A small genus of slender branching annuals with opposite or whorled leaves and clustered cymes of showy gaily-coloured flowers in the axils of the upper leaves. Calyx deeply 5-lobed. Corolla-tube saccate at the base on the upper side; limb bilabiate; upper lip bilobate, curved backwards; lower lip trilobate; middle lobe pouch-like, enclosing the 4 stamens. Capsule many-seeded, opening in valves. The species are all from North America, and chiefly Californian. The genus was dedicated to Zaccheus Collins, an American botanist of note.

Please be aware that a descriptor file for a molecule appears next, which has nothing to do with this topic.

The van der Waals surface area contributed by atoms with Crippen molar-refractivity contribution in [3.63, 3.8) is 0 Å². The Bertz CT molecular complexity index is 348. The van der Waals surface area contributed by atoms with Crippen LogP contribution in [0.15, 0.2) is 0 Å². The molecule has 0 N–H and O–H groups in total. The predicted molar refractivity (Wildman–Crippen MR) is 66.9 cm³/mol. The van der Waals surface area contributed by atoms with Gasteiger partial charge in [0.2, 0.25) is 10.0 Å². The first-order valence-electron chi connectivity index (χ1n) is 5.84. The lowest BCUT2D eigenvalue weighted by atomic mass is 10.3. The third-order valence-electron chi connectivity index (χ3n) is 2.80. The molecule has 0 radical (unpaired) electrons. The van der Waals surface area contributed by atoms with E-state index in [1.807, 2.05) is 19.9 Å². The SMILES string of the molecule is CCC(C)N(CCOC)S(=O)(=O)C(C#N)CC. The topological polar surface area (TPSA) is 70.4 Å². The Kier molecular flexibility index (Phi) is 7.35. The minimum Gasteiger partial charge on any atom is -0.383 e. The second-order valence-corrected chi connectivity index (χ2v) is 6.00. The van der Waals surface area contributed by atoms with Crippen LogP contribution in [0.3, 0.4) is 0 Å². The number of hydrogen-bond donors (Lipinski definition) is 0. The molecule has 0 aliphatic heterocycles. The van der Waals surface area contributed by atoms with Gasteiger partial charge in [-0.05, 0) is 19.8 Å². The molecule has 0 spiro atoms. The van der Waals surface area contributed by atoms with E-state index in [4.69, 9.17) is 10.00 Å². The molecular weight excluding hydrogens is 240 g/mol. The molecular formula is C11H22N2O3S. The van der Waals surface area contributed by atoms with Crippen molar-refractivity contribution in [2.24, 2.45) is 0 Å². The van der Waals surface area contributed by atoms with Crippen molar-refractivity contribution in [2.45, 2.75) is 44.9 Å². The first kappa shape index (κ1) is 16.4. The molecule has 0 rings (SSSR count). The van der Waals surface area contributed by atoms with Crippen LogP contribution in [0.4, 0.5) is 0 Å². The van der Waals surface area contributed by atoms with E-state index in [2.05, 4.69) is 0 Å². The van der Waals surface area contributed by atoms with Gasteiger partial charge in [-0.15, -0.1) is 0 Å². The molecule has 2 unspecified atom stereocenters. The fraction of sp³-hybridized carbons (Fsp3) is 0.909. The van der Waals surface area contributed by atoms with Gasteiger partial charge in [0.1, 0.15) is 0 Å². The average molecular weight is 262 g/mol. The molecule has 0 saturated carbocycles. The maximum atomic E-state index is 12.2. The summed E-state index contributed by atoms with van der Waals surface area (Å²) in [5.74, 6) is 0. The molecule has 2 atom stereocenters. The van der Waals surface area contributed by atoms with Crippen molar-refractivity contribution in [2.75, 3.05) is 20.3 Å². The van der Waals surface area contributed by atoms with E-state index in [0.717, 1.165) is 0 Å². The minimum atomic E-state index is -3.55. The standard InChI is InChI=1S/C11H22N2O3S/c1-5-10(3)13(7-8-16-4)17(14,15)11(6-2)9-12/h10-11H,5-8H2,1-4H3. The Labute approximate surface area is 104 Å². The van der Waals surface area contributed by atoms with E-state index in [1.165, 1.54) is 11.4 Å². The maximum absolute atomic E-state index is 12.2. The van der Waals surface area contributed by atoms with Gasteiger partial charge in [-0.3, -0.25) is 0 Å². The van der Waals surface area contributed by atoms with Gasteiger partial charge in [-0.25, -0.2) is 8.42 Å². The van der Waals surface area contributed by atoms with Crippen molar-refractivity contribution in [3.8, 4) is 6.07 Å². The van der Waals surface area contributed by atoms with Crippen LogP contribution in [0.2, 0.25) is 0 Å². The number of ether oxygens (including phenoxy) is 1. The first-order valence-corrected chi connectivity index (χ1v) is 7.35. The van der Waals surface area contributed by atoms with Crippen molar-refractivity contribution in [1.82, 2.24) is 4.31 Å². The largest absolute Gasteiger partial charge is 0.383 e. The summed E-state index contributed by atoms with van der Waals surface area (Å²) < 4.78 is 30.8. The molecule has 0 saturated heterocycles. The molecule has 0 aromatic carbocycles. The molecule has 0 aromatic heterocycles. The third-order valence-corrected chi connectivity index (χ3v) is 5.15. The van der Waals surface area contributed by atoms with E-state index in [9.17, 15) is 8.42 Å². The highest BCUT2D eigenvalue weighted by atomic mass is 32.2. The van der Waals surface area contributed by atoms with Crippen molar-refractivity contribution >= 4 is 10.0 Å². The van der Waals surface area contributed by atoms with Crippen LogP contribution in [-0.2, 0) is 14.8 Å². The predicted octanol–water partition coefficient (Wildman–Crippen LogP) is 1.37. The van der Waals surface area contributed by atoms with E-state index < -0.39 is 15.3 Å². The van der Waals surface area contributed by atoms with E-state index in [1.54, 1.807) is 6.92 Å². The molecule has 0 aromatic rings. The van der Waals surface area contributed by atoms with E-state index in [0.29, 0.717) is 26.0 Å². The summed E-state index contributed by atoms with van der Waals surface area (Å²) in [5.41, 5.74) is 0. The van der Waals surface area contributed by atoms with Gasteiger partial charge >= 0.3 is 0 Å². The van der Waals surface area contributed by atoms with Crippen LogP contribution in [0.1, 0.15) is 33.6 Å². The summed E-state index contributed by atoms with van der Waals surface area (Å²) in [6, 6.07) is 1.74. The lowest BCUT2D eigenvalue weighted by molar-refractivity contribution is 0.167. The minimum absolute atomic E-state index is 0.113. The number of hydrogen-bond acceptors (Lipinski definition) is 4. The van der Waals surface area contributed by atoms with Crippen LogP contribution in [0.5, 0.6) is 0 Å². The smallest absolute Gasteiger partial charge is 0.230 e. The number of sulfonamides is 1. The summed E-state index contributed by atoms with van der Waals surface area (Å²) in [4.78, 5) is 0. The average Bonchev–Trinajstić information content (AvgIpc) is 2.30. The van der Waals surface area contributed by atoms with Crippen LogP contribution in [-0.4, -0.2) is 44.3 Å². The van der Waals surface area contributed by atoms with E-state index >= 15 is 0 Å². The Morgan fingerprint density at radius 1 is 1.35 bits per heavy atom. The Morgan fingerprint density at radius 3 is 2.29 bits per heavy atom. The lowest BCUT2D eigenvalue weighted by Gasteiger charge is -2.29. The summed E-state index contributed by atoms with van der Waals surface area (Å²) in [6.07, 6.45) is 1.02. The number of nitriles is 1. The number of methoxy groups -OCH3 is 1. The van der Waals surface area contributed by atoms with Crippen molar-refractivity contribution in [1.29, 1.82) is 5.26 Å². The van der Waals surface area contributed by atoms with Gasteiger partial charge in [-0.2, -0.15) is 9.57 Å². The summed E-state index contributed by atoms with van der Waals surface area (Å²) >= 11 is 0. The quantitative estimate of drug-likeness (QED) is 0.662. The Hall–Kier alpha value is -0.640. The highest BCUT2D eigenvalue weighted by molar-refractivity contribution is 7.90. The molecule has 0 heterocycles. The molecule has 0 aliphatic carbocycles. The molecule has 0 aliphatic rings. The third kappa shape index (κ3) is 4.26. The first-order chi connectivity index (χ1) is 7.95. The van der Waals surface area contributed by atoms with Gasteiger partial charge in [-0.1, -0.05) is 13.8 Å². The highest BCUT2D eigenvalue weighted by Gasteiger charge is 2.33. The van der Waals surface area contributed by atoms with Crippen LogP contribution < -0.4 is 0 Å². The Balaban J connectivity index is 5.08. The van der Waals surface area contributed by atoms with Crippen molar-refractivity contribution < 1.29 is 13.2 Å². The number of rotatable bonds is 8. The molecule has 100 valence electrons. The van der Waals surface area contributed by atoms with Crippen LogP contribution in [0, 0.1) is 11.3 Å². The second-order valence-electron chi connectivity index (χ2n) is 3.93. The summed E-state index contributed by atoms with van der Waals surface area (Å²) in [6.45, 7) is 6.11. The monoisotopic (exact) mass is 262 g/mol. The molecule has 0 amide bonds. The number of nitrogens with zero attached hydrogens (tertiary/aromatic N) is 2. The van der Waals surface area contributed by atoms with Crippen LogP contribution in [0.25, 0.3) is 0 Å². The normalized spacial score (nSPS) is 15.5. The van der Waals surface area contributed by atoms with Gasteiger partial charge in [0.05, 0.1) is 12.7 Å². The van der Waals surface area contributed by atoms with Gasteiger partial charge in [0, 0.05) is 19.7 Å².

1. C. blcolor (fig. 188). - This is the commonest species and one of the best for general purposes. It grows from 1 to 2 feet high with strongly-nerved lanceolate leaves, opposite or in threes. The flowers have the upper lip pale lilac 'or white, and the lower a deep lilac purple. There is also a variety with quite white flowers. C. grandiflora is a similar plant having rather larger flowers with a purplish lilac upper lip and a deep blue lower lip. C. multicolor has a broad white blotch spotted with crimson on the upper lip; C. heterophylla has the lower leaves trilobate, but otherwise very near G. bicolor, of which it may be a mere variety. G. verna is a distinct species in having the blue and white flowers on long stalks.

Fig. 188. Collinsia bicolor. (1/6 nat. size.)

Fig. 188. Collinsia bicolor. (1/6 nat. size.)